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January Thaw to Follow One of the Coldest Recorded Stretches Since Christmas in Plains, Midwest, East
Published: January 10, 2018
Relentless cold that has gripped much of the central and eastern U.S. for almost two weeks is finally backing off this week, culminating in a strong January thaw that could last for days.
We're guessing most in the cold-fatigued eastern two-thirds of the country are jumping for joy to read this news. It has been a brutal stretch of persistent cold since the weekend before Christmas.
According to data from the Southeast Regional Climate Center (SERCC), the following cities just shivered through the record-coldest Dec. 23-Jan. 5 stretch:
- Bangor, Maine
- Worcester, Massachusetts
- Buffalo, New York
- Flint, Michigan
- Green Bay, Wisconsin
- Duluth, Minnesota
- Rockford, Illinois
- Waterloo, Iowa
- Lincoln, Nebraska
Dozens of other cities from the northern Rockies to Texas to the Great Lakes and East Coast had at least a top-five-coldest two-week stretch ending Jan. 5, according to the SERCC.
But enough about the cold.
The First Thaw: An Appetizer
The warm-up has already begun with milder air having reached the Plains and upper Midwest on Sunday, then the East Coast on Monday.
Milder air reached the East Coast on Monday, pushing highs back above freezing as far north as Boston.
The East will warm up again late this week before another cold front sweeps in from the Plains by the weekend. High temperatures late this week in the Northeast could be 10 to 25 degrees above average at times. Highs in the 50s will reach as far north as Chicago on Thursday and Boston on Friday.
(MAPS: 10-Day U.S. High/Low Forecast)
The First Thaw
A few daily record-high temperatures and record-warm low temperatures are likely into late week. A few cities that could set new records for record-warm low temperatures this week are listed below:
- Minneapolis saw a low of 33 degrees Wednesday morning, which tied the record-warm low for Jan. 10
- Detroit may see a low in the 40s on Thursday, which would easily break the current record of 38 degrees
- Cleveland is also expecting a low in the 40s on Thursday, which would top the current record-warm low temperature of 42 degrees
- Buffalo's current record-warm low temperature of 38 degrees may be broken with lows in the 40s anticipated on Thursday
- Boston will be close to the current record-warm low of 42 degrees on Friday
- Washington D.C. may see a low near 50 degrees on Friday, which is close to the current record of 51 degrees
- Raleigh, North Carolina will see a low on Friday close to the current record of 55 degrees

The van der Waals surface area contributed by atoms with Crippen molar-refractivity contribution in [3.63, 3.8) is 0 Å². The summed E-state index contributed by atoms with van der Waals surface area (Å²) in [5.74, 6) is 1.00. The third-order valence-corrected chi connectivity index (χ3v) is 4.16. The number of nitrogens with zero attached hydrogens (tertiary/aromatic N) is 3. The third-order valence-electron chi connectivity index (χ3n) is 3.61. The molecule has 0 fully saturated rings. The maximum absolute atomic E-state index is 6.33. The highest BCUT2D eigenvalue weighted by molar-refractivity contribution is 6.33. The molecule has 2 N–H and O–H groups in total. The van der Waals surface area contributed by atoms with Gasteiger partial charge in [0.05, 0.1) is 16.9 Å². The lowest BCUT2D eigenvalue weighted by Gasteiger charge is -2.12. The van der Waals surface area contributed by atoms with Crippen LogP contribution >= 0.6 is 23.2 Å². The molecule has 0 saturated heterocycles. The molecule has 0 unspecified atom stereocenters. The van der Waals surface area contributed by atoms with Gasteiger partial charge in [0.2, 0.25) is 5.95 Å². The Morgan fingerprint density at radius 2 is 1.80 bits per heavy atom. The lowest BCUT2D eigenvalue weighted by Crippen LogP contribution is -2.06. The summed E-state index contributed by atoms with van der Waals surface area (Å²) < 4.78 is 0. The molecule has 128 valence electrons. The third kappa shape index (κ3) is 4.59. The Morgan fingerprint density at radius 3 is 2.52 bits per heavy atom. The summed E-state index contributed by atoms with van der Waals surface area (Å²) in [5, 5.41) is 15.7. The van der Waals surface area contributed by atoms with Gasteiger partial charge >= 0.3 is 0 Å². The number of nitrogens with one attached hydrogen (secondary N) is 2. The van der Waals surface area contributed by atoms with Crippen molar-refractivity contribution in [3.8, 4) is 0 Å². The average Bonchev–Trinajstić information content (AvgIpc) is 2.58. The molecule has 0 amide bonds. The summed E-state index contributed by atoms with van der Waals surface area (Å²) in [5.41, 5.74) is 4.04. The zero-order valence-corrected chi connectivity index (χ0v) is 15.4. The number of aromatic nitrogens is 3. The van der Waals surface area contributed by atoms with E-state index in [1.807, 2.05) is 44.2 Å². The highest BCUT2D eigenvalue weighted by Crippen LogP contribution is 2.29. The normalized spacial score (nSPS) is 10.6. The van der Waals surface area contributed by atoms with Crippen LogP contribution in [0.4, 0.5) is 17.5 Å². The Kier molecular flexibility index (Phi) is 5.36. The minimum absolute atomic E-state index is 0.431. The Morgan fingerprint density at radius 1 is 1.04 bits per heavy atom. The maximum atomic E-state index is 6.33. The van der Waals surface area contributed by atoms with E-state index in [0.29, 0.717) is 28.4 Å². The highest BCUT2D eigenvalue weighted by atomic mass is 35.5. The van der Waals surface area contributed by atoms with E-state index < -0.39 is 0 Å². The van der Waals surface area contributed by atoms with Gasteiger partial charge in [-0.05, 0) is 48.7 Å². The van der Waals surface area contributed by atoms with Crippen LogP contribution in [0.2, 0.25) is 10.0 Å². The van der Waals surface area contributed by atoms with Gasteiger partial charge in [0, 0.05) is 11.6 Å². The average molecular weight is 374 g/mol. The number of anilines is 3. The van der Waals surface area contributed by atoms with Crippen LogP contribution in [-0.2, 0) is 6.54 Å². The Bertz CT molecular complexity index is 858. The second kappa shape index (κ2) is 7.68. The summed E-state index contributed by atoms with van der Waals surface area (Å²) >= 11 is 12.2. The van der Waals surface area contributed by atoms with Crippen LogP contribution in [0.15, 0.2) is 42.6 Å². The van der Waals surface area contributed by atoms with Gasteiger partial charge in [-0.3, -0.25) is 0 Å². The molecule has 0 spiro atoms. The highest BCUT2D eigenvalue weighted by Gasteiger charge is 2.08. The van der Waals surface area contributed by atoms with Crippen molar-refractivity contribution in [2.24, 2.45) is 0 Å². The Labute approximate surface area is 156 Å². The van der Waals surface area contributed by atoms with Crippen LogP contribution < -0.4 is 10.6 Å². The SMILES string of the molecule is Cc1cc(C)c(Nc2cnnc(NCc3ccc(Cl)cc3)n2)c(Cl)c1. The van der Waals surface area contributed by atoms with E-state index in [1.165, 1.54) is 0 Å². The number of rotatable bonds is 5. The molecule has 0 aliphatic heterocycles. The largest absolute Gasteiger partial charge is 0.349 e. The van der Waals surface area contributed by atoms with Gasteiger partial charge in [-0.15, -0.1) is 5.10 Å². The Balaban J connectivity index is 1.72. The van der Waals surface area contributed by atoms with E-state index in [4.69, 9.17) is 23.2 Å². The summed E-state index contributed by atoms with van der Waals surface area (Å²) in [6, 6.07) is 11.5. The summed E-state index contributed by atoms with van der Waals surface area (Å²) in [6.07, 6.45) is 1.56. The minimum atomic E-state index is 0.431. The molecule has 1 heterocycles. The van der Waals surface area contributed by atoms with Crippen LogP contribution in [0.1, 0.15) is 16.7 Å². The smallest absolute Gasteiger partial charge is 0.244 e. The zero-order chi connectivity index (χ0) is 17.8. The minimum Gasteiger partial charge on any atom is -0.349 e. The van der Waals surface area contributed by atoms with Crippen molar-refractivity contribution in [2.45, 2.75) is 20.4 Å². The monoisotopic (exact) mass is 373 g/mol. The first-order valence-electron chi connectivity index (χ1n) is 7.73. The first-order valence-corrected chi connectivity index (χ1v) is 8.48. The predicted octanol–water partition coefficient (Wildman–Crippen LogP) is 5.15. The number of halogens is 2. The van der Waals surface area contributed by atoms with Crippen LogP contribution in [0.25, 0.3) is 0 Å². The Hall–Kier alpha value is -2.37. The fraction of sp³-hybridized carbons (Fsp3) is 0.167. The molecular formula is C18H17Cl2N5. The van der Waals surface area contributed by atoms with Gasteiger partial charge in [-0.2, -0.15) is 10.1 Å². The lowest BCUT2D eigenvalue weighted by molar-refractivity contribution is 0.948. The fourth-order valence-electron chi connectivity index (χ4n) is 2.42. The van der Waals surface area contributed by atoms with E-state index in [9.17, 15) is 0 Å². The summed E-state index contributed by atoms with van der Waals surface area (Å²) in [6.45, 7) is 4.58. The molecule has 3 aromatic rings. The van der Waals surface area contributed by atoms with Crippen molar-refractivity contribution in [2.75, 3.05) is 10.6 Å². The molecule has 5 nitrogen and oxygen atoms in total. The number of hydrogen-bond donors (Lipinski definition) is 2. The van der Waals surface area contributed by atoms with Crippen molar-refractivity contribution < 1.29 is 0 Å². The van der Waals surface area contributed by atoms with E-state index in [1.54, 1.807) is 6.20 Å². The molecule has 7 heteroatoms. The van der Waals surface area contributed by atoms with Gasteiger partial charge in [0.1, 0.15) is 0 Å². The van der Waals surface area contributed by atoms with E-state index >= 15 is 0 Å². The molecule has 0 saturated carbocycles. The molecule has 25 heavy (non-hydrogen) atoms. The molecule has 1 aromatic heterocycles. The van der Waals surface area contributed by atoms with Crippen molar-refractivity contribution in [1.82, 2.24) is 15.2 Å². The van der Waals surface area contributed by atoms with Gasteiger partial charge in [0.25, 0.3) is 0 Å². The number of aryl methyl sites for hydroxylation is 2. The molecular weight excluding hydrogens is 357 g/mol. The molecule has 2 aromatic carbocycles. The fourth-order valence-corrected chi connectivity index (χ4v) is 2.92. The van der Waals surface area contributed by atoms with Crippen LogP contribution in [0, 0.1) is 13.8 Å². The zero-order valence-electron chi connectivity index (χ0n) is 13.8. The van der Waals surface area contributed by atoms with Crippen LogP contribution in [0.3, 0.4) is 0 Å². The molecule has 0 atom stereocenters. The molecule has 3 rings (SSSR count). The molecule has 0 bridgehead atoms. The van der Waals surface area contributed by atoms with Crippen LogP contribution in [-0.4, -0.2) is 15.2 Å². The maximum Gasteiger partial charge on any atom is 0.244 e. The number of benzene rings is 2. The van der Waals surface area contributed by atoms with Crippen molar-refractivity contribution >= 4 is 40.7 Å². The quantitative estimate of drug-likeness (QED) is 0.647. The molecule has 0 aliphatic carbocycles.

The Second Thaw: Main Course?
We just mentioned a second cold front later this week, and that doesn't sound like particularly good news for the cold-fatigued. Many areas east of the Rockies will see below-average temperatures this weekend into early next week behind that front.
Later next week, however, a fundamental change of the jet stream pattern may present a stronger January thaw.
"There are strong indications in our numerical weather models that the North Pacific blocking high is going to break down and be replaced by a strong Aleutian cyclone," said Dr. Michael Ventrice, meteorological scientist at The Weather Company, an IBM business.
Ventrice said this persistent blocking high was a culprit in tapping cold air from the Canadian Arctic and sending it deep into the U.S. over the past few weeks.
By late in the week of Jan. 15, this pattern may essentially flip.
"During these events, mild Maritime Pacific air surges in across North America, cutting off the connection with the Arctic Circle," Ventrice said.
(MAPS: 7-Day U.S. Rain/Snow Forecast)
In other words, a potentially much more expansive, long-lasting January thaw might spread across much of the eastern two-thirds of the nation by mid-January.
This would also be a much wetter pattern than recently in the Northwest and at least northern California.
You may be wondering if the worst of winter's cold is in the rear-view mirror. To put it bluntly, probably not.
First, Ventrice noted that the upcoming North Pacific pattern change tends to send waves up into the stratosphere that could eventually agitate the stratospheric polar vortex.
"These states (when the stratospheric polar vortex is pushed off the North Pole) often coincide with cold spells over the U.S.," Ventrice said.
Also, it's only January; we still have what can be a notoriously cold and stormy February, not to mention March, in some areas.
In the meantime, enjoy some 30s and 40s, instead of subzero cold, starting this week.
Jonathan Erdman is a senior meteorologist at weather.com and has been an incurable weather geek since a tornado narrowly missed his childhood home in Wisconsin at age 7. Follow him on Facebook and Twitter.
The Weather Company’s primary journalistic mission is to report on breaking weather news, the environment and the importance of science to our lives. This story does not necessarily represent the position of our parent company, IBM.